Exam (including exam preparation) 70 hours
Expected literature
  • Argyris, C. (1977). Double loop learning in organizations. Harvard Business Review, 55(5), 115–126
  • Bathurst, Ralph, and Trudie Cain. 2013. “Embodied Leadership: The Aesthetics of Gesture.” Leadership 9: 358–77.
  • Brendel, William, and Carmela Bennett. 2016. “Learning to Embody Leadership Through Mindfulness and Somatics Practice.” Advances in Developing Human Resources 18 (3): 409–25.
  • Bolden, R., Gosling, J., Marturano, A. and Dennison, P. (2003). A review of leadership theory and competency frameworks, Centre for Leadership Studies, University of Exeter,
  • Greenleaf, R. K. 1970. The Leader as Servant. Indianapolis: Robert Greenleaf Canter for Servant Leadership.
  • Greenwood, Ronald G. (1996) Leadership Theory: A Historical Look at it's Evolution, The Journal of Leadership Studies 3(1)
  • Hamill, Peter. 2011. “Embodied Leadership: Towards a New Way of Developing Leaders.” Strategic HR Review 10 (5): 5–10.
  • Isaacs, William 1999 Dialogue and the art of thinking together, New York: Currency.
  • Isaacs, W. N. (1993). Taking flight: Dialogue, collective thinking, and organizational learning. Organizational Dynamics, 22(2), 24–39
  • Kantor, D. (2012). Reading the Room: Group Dynamics for Coaches and Leaders, John Wiley & Sons, Incorporated - chapter 2
  • Kantor, D., & Hill, S. (2014). Working with an invisible reality. Change Management, (August), 17–20.
  • Karssiens, E., C. van der Linden, C. P. M. Wilderom, and E. Furtmueller. 2013. “Embodied Mind Knowledge in Leadership Practice: Creating Space in Patterned Thoughts and Behaviors.” Journal of Management Inquiry 23 (3): 231–41.
  • Ladkin, Donna. 2008. “Leading Beautifully: How Mastery, Congruence and Purpose Create the Aesthetic of Embodied Leadership Practice.” Leadership Quarterly 19 (1): 31–41.
  • Ladmin, Donna 2010 Rethinking Leadership: A New Look at Old Leadership Questions, Cheltenham, UK: Edward Elgar
  • Lakoff, G. (2012). Explaining embodied cognition results. Topics in Cognitive Science, 4(4), 773–785
  • Lord, Robert G., and Sara J. Shondrick. 2011. “Leadership and Knowledge: Symbolic, Connectionist, and Embodied Perspectives.” The Leadership Quarterly 22: 207–22.
  • Losada, M., & Heaphy, E. (2004). The Role of Positivity and Connectivity in the Performance of Business Teams: A Nonlinear Dynamics Model. American Behavioral Scientist, 47(6), 740–765.
  • Matzdorf, Fides. 2015. “Demanding Followers , Empowered Leaders : Dance As An ‘ Embodied Metaphor ’ For Demanding Followers , Empowered Leaders : Leader-Follower-Ship.” Organizational Aesthetics 5 (1): 114–30.
  • Musteen, Martina, Xin Liang, and Vincent L. Barker. 2011. “Personality, Perceptions and Retrenchment Decisions of Managers in Response to Decline: Evidence from a Decision-Making Study.” The Leadership Quarterly 22 (5). Elsevier Inc.: 926–41.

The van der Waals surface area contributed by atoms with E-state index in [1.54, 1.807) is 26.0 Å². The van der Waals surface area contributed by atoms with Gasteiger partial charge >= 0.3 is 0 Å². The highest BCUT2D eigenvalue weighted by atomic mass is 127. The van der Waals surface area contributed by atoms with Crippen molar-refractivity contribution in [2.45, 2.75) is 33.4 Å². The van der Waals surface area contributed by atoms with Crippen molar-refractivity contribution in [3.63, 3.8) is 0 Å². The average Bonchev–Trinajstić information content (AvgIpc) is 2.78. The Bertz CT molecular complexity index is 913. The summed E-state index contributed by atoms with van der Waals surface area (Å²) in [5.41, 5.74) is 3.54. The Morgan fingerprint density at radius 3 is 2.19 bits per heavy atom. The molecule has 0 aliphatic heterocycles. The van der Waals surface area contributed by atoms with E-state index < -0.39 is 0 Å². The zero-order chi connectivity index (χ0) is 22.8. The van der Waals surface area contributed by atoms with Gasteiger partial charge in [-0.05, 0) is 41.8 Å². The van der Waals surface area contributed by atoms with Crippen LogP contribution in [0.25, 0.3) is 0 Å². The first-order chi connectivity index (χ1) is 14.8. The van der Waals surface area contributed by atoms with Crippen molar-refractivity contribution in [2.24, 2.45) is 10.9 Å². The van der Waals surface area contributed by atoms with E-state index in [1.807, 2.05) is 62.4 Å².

• Naidoo, Loren J., Nicole E. Kohari, Robert G. Lord, and David A. DuBois. 2010. “‘Seeing’ Is Retrieving: Recovering Emotional Content in Leadership Ratings through Visualization.” The Leadership Quarterly 21 (5). Elsevier Inc.: 886–900.
  • Northouse (2019) Leadership Theory and Practice, SAGE Publications, Inc.
  • O’Malley, Alison L., Samantha A. Ritchie, Robert G. Lord, Jane Brodie Gregory, and Candice M. Young. 2008. “Incorporating Embodied Cognition into Sensemaking Theory: A Theoretical Examination of Embodied Processes in a Leadership Context.” Current Topics in Management 14: 151–82.
  • Romanowska, Julia, Gerry Larsson, and Töres Theorell. 2013. “Effects on Leaders of an Art-Based Leadership Intervention.” Journal of Management Development 32 (9): 1004–22.
  • Rooke, David, and William R Torbert. 2005. “7 Transformations of Leadership.” Harvard Business Review 83 (4): 66–76, 133.
  • Shondrick, Sara J., Jessica E. Dinh, and Robert G. Lord. 2010. “Developments in Implicit Leadership Theory and Cognitive Science: Applications to Improving Measurement and Understanding Alternatives to Hierarchical Leadership.” The Leadership Quarterly 21 (6). Elsevier Inc.: 959–78.
  • Sinclair, a. 2005. “Body Possibilities in Leadership.” Leadership 1 (4): 387–406.
  • Springborg, Claus. 2018. Sensory Templates and Manager Cognition: Art, Cognitive Science and Spiritual Practices in Management Education. Chapter 2-4, London: Palgrave Macmillan.
  • Springborg, Claus, and Ian Sutherland. 2014. “Flying Blind?” In The Physicality of Leadership: Gesture, Entanglement, Taboo, Possibilities, edited by Steven S. Taylor and Donna Ladkin. Bingley, UK: Emerald Books.
  • Sutherland, Ian. 2013. “Arts-Based Methods in Leadership Development: Affording Aesthetic Workspaces, Reflexivity and Memories with Momentum.” Management Learning 44 (1): 25–43.
  • Taylor, Steven S., and Donna Ladkin. 2014. “Leading as Craft-Work: The Role of Studio Practices in Developing Artful Leaders.” Scandinavian Journal of Management 30 (1). Elsevier Ltd: 95–103.
  • Wilson, M. (2002). Six views of embodied cognition. Psychonomic Bulletin & Review, 9(4), 625–636
Last updated on 16-01-2024